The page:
I pondered over Uncle Ben's answer. I imagined myself being in Uncle Ben's shoes. A man no longer lived, and I made that happen. His family could write to him, speak to him, see him. All the potentially good things the man could have done, were now all gone. I sent a man to see his Creator. Wow. I could start to feel Uncle Ben's regret. I know the Church's teaching on capital punishment, and recent Pope's statements that modern circumstances negate the need for it. But I am still sorting out my feelings over the issue. One thing's for sure, no matter how guilty a person is, I could never inject the poison or let swing the trap door. Not even for Hitler. To have that kind of control over life and death, I just cannot take that on myself. If my life were threatened, my mind says to find a way to save my life without taking one, but in the moment, with human instincts and reflexes more in charge, God knows what I would do.


Now that so much is available on the internet, I dug into this case of the hanged murderer.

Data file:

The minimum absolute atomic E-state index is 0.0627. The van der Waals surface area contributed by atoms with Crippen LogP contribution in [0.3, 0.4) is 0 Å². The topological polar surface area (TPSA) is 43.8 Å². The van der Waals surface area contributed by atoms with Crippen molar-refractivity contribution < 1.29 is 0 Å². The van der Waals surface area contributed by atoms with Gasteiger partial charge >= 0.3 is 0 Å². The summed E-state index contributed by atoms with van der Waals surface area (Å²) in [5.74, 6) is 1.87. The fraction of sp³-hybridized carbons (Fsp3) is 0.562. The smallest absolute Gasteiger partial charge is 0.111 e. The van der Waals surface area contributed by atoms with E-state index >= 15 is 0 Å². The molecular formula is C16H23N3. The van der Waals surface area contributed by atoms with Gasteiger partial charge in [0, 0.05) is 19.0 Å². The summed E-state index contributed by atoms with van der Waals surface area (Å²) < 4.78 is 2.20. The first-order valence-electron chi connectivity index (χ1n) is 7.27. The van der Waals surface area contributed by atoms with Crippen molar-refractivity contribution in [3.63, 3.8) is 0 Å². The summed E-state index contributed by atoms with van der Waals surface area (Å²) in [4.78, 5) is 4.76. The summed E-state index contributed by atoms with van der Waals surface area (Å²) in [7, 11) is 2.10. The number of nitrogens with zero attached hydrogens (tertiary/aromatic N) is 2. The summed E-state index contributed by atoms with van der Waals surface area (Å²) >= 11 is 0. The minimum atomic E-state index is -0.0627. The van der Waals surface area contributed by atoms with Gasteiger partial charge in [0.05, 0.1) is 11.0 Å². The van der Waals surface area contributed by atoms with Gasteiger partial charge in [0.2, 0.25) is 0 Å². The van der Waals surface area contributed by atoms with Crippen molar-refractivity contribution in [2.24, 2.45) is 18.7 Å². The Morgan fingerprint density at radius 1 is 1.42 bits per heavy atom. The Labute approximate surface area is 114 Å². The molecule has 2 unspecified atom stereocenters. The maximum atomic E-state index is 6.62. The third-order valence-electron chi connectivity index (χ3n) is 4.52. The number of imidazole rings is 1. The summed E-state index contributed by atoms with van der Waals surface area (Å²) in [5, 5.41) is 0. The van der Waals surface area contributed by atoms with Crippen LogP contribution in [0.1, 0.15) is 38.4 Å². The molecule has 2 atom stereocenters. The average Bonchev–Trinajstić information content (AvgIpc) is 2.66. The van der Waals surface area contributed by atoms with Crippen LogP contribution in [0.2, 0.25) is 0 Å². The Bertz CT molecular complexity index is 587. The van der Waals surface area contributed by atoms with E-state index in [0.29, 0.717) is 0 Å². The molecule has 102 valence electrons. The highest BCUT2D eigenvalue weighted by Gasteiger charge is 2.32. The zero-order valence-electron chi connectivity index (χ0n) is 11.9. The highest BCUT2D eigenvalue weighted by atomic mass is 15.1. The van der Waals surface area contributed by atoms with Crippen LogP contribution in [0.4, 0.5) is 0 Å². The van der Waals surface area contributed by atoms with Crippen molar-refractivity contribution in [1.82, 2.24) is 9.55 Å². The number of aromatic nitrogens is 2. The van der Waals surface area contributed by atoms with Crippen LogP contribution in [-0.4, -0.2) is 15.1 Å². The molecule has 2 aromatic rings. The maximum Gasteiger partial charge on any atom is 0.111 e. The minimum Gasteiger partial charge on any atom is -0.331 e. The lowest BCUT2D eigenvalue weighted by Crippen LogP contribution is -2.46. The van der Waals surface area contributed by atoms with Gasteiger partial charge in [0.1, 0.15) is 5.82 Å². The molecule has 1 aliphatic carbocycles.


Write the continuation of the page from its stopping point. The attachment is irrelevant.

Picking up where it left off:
His name was Mariano Genetano. All we know about him so far is that he was Filipino, one of hundreds of workers brought over to Guam after the war to work on the military build-up of the island.

In a tavern fight, according to one newspaper, Genetano killed a Marine, Hubert Oliver, on November 8, 1947. He was arrested and locked up. Then he escaped on May 24, 1948 and that's when he killed again. He met up with a Chamorro, Santiago Santos, asking him for clothing. Santos, probably sensing or even knowing that this was an escaped prisoner, refused. Genetano killed Santos and fled into the jungle but was captured.